Ethyl methyl phenyl glycidate! With its several deceptive alternate names, this compound embodies the art of confusion. It belongs to a group of flavor and fragrance materials that illustrate the type of nomenclature prevalent in the aroma chemical industry in the first few decades of this century.
When they were developed (1905-1910), the glycidic esters—such as ethyl methyl phenyl glycidate—were new magic bullets used in the flavor and fragrance industry to create unique formulas. Their existence was therefore a closely guarded secret. The names given to these chemicals were used to hide their true chemical identity not only from competitors, but often as not from the flavorist or perfumer who created formulas with them. Thus began the industrial tradition of using trivial and non-chemical nomenclature to identify aroma chemicals. The custom continues today and has spread to include not only aroma chemicals, but also bases and specialties (or whatever else firms call their trade secret materials).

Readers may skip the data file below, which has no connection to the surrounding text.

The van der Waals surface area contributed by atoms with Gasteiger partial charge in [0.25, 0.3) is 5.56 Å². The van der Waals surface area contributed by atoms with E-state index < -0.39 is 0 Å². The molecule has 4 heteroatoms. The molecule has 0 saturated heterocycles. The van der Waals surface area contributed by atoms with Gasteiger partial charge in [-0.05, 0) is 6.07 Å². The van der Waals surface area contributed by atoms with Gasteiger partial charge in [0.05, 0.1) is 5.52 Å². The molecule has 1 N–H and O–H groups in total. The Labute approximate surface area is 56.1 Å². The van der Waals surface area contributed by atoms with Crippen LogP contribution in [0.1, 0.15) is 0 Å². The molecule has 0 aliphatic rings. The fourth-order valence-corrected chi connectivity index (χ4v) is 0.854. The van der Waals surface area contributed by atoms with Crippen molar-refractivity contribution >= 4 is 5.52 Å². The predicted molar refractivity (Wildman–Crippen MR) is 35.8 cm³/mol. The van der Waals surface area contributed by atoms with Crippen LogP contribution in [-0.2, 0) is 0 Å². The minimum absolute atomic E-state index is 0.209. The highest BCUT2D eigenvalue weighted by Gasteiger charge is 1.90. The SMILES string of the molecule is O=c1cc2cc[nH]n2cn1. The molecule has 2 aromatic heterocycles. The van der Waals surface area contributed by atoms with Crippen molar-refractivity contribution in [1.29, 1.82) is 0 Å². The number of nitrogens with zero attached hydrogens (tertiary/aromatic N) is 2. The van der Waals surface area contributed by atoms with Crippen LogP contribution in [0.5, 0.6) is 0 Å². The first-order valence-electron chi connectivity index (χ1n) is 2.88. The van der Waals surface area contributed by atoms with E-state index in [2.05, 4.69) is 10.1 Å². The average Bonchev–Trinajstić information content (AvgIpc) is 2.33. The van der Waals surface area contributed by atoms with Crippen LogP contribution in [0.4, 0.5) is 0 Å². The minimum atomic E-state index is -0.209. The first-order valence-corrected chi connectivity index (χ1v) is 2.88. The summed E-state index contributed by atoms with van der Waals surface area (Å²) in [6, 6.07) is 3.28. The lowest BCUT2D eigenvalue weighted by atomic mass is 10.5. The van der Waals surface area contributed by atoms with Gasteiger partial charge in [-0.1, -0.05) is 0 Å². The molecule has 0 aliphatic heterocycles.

This group of glycidic esters aptly illustrates this phenomenon, since the esters we seldom referred to by their chemical name. A quick viewing of the alternate names used to identify these materials reveals the razzle-dazzle used to obscure their true nature.